* Revise and distribute the Minneapolis Homeowners Manual.
* Include both City-wide and neighborhood-specific information on-line on the proposed Gopher Internet server.
Participants: PPERRIA Executive Committee
Resources: NRP: $4,500 for Prospect Park Directory printing, Community volunteer hours: 280 to revise directory; 80/yr to maintain
B. Improve overall physical appearance of the neighborhood.
1. Develop a landscaping plan for public lands throughout the entire neighborhood, and involve the community in its implementation, with particular emphasis on children and youth.
PPERRIA will contract with Minnesota Green, an outreach program of the state Horticultural Society, to develop a landscape plan for public lands throughout the neighborhood, develop a sustainable community greening project, and provide the leadership training and technical assistance to create and sustain a workable project within the community. The project will focus on participation by children and youth, with training and leadership provided through existing park and community education programs, and by neighborhood "master gardeners."
Participants: PPERRIA Landscape Committee, MN Green, Luxton and Pratt Councils, NET, Community Ed, Garden Club, Mpls. Park Board, Mpls. Public Works
Resources: NRP: $20,000 for two-year organizing effort
Volunteer hours: 60 to develop contract; 720/yr for two years to participate.
2. Expand landscaping of public and private land.
a. PPERRIA will establish a Landscape Committee composed of community volunteers to organize and coordinate landscaping efforts for the entire neighborhood. The committee will be the main coordinating body for the MN Green project mentioned above.
Participants: PPERRIA Landscape Committee, MN Green, Garden Club
Resources: NRP: $50 for start-up postage, etc.
b. The Landscape Committee will coordinate installation and maintenance of plantings on public land, to include 6-10 sites (to be determined), including gateways, triangles, retail corridors and parkways.
Participants: PPERRIA Landscape Committee, Garden Club, MN Green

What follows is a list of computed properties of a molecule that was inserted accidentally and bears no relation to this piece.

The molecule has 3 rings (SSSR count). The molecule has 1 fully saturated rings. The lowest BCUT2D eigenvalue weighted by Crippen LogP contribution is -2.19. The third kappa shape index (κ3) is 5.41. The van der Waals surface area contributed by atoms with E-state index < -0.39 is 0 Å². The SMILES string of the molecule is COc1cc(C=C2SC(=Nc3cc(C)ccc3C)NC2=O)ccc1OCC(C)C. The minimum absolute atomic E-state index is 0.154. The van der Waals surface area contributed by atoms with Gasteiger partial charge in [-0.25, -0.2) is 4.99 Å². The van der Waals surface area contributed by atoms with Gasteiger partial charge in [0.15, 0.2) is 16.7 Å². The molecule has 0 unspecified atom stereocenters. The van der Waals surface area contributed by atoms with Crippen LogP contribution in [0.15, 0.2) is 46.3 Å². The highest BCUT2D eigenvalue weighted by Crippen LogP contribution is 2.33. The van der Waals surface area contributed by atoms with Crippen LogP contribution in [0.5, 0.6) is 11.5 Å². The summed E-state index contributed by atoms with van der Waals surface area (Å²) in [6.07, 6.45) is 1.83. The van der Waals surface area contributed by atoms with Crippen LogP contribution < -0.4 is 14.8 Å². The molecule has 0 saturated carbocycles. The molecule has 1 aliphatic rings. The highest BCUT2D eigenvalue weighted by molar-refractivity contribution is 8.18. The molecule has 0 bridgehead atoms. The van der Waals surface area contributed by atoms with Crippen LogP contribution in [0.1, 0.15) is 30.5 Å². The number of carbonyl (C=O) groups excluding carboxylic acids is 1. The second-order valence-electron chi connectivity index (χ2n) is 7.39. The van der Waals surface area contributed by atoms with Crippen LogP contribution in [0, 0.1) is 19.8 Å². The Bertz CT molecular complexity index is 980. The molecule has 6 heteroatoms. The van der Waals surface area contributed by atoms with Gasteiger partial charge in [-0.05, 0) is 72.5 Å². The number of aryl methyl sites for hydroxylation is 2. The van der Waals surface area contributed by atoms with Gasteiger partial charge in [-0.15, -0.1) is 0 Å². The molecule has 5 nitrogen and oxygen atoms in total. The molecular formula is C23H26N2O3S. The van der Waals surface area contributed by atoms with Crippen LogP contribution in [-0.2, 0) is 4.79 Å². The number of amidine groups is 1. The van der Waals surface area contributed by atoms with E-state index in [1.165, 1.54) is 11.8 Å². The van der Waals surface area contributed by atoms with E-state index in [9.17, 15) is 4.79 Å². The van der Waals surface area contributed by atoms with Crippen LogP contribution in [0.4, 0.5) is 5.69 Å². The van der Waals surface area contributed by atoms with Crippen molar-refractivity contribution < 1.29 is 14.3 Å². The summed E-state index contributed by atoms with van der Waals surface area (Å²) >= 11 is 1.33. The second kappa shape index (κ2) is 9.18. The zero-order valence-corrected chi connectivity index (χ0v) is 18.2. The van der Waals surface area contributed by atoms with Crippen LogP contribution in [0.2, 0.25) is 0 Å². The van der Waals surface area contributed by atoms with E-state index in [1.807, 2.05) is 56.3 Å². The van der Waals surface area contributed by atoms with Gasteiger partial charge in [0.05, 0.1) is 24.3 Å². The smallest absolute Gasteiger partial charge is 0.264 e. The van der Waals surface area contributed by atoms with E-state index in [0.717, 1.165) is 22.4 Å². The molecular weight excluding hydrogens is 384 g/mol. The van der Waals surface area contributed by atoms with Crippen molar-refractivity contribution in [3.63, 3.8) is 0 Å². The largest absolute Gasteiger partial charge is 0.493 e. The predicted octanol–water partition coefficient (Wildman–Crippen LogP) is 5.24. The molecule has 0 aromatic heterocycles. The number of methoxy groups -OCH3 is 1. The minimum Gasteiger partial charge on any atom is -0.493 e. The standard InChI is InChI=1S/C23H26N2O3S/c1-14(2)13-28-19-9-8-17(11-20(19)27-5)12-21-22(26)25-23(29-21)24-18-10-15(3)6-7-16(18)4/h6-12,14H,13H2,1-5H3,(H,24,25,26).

Resources: NRP: $10,000 for plant materials. Additional donations through MN Green, Mpls Park Board, other organizations.
Volunteer hours: 75 per site for start-up; 75 per year per site to maintain.
c. The Landscape Committee will coordinate installation and maintenance of plantings on Tower Hill. The Committee will hold a community planting event (spring weekend) with organizing assistance from MN Green. Volunteers will maintain plantings throughout season, then do fall cleanup. May involve brush or scrub tree clearing.
Participants: PPERRIA Landscape Committee, MN Green, Mpls Park Board
Resources: NRP: $5,000 for plant materials. Volunteer hours: 225 hours for start-up; 225 per year to maintain.
d. The Landscape Committee will provide training sessions and resource information for residents who wish to plant on private land, using the resources of MN Green and neighborhood gardeners. To include classroom or garden demonstration sites, writing garden columns, providing gardeners with resources.
Participants: PPERRIA Landscape Committee, MN Green, Mpls Park Board
Resources: NRP: part of MN Green project, plus $200 for printing, postage. Volunteer hours: 48 hours/year
e. Through MN Green project analyze neighborhood's interest in establishing community gardens, costs and volunteer commitment.
Participants: PPERRIA Landscape Committee, MN Green
Resources: NRP: part of MN Green project. Volunteer hours: 40 for start-up; 40 per year to maintain.
f. PPERRIA has already initiated a street tree replacement program, using Early Access funds, to replace boulevard trees lost to disease or other causes. PPERRIA has contracted with the Park Board to plant 142 trees in the neighborhood, distribute educational and informational materials to residents, and replace those trees that die during the first five years.
Participants: Mpls Park Board
Resources: NRP Early Access funds: $15,000
C. Strengthen the sense of identity for the Prospect Park East River Road Community.
1. Identify both the geographic boundaries and the districts within the neighborhood, and create identifiable entrances and gathering places.
After defining and mapping the neighborhood's boundaries and districts (see Housing, B1.a) we will create a comprehensive signage and identification system, to include:
* gateway markers
* kiosks with neighborhood information
* signs identifying neighborhood boundaries and districts within the neighborhood
PPERRIA will work with local architects and artists to develop and install a signage and marker system.
Participants: PPERRIA Executive Committee
Resources: NRP: $40,000
2. Promote and implement the urban village design concept.